The National Plan was released by the Australian Government on 17th October, 2022.
The Plan is a joint Australian, state and territory initiative and endorsed by relevant Ministers of all Australian Governments. It is dedicated to all victims and survivors of gender-based violence acknowledging their resistance and resilience. It lists upfront all national services providing help and support. The joint Ministerial media release says that The National Plan provides a blueprint to end family, domestic and sexual violence. It is available on the website of the Ministers for the Department of Social Services.
The Plan sets out actions in four domains – prevention, early intervention, response and recovery and healing, with six cross-cutting principles: Achieving Gender Equality, Closing the Gap, Centring Victim Survivors, Accountability, Intersectionality and Person-centred coordination and integration. Appendix One incorporates suggested focus areas for action to help achieve the objectives of the Plan and to develop the Action Plans. Nationally it is the responsibility of the Hon Amanda Rishworth, Minister for Social Services assisted by the Hon Justine Elliot, Minister for the Prevention of Family Violence with the Domestic, Family and Sexual Violence Commission (Interim Commissioner, Ms Teena Blewett PSM) and two national advisory bodies, one for Aboriginal and Torres Strait Islander people and a general National Plan Advisory Group.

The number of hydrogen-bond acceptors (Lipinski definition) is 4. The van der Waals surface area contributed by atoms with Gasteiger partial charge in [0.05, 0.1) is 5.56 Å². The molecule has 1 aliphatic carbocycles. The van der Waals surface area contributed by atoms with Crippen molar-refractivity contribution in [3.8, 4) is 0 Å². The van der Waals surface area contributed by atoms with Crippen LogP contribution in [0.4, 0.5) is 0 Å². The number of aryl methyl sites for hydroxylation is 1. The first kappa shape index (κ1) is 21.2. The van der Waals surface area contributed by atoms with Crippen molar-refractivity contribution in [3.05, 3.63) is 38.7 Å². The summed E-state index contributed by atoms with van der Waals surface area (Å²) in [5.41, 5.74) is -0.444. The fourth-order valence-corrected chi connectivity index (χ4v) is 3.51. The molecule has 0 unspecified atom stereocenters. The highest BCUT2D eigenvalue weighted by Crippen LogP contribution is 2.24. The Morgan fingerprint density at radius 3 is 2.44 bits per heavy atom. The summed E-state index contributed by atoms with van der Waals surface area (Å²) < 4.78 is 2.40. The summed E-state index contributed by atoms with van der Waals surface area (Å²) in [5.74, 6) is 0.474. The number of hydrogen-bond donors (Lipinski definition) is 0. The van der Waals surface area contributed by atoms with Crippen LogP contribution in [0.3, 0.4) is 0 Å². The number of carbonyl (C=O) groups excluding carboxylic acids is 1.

The Plan is the product of collaboration across all governments and their responsibility to implement. It is the product also of extensive consultation. The next steps involve the development of two five year Action Plans and one five year Action Plan for Aboriginal and Torres Strait Islander peoples. The Plan is a policy framework to guide the work of governments, policy makers, businesses and workplaces, specialist organisations and family, domestic and sexual violence organisations.
WEL’s Policy Priorities for the 2022 Federal Election capture our key concerns. The Plan on p58 puts safe, affordable and accessible housing as a key to ending violence. It places housing as central to a holistic approach. We welcome this recognition to the key role of housing at all stages if women and children are to reach recovery and heal after the trauma of violence.
Jozefa Sobski AM
WEL National Convenor
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